On the other side of that coin, senior drivers, although they represent nearly 20 percent of all drivers on the road in the nation today, are repsonsible for a much smaller percentage of serious crashes. Crashes involving seniors tend to make the headlines more often, however, giving a false impression when it comes to the number of crashes they cause.
And experts say that despite what many believe, a persons age has nothing to do with whether or not they are safe drivers. Instead they point to a physical ailments, often caused by the natural aging process. These ailments are simple enough to predict and some say doctors should be making the call about whether or not a person is able to drive safely.
To address just this type of situation California recently tried a three-step screening process to detect drivers who might need a road test before getting their licenses renewed. Unfortunately, despite these restrictions the changes attempted in California did not reduce crashes. That caused researchers to pause and try a different approach to resolving the issue.
Meanwhile across the nation traffic safety experts are struggling to keep everyone who uses the roads and highways, regardless of their age, safer tomorrow than they were yesterday, or even today.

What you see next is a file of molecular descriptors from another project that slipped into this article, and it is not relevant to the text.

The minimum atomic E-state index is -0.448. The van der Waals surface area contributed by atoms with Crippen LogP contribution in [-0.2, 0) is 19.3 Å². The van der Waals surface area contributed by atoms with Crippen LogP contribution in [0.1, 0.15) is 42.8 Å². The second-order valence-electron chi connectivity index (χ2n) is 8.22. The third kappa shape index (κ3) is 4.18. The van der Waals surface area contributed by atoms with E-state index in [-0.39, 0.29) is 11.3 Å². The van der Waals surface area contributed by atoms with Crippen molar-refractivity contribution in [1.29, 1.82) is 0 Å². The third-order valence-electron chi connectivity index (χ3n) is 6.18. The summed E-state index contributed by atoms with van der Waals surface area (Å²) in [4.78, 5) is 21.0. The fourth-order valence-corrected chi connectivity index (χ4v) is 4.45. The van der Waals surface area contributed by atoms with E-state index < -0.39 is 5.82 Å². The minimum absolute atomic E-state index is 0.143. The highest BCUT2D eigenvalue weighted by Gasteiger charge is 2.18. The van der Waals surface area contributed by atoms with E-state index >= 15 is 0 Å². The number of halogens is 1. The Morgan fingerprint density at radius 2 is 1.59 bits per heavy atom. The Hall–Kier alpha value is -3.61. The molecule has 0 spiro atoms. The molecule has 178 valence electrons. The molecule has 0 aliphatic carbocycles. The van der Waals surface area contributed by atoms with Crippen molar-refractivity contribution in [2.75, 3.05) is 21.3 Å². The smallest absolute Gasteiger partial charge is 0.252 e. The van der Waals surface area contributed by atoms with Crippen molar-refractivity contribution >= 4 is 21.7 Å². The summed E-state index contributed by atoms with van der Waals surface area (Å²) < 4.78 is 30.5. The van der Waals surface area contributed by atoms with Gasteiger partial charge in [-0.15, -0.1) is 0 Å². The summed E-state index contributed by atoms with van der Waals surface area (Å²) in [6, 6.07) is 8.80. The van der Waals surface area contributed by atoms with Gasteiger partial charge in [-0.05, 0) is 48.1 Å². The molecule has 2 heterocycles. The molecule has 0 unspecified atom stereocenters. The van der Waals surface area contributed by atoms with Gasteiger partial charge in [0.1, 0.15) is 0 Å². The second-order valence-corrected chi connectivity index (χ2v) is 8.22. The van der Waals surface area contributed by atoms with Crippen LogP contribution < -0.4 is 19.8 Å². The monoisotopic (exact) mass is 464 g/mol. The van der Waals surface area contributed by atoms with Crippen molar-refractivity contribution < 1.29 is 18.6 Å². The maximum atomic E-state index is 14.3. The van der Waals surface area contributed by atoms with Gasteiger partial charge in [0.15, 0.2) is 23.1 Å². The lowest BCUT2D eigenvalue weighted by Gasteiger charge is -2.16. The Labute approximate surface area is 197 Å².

Some states introduce age requirements after high-profile accidents. Massachusetts now requires drivers to start renewing licenses in person at age 75, with proof of an eye exam. The change came after an 88-year-old driver struck and killed a 4-year-old crossing a suburban Boston street in 2009.
This summer, the National Highway Traffic Safety Administration proposed a national guideline for older driver safety that, if finalized, would push states to become more consistent. Among the recommendations: Every state needs a program to improve older driver safety; doctors should be protected from lawsuits if they report a possibly unsafe driver; and driver’s licenses should be renewed in person after a certain age, tailored to each state’s crash data….
…In California, older drivers who fail a regular road test sometimes get a re-test on familiar neighborhood roads to qualify for a restricted license. State traffic researchers expect demand for that option to grow, and are preparing to study if that tailored testing really assures safety.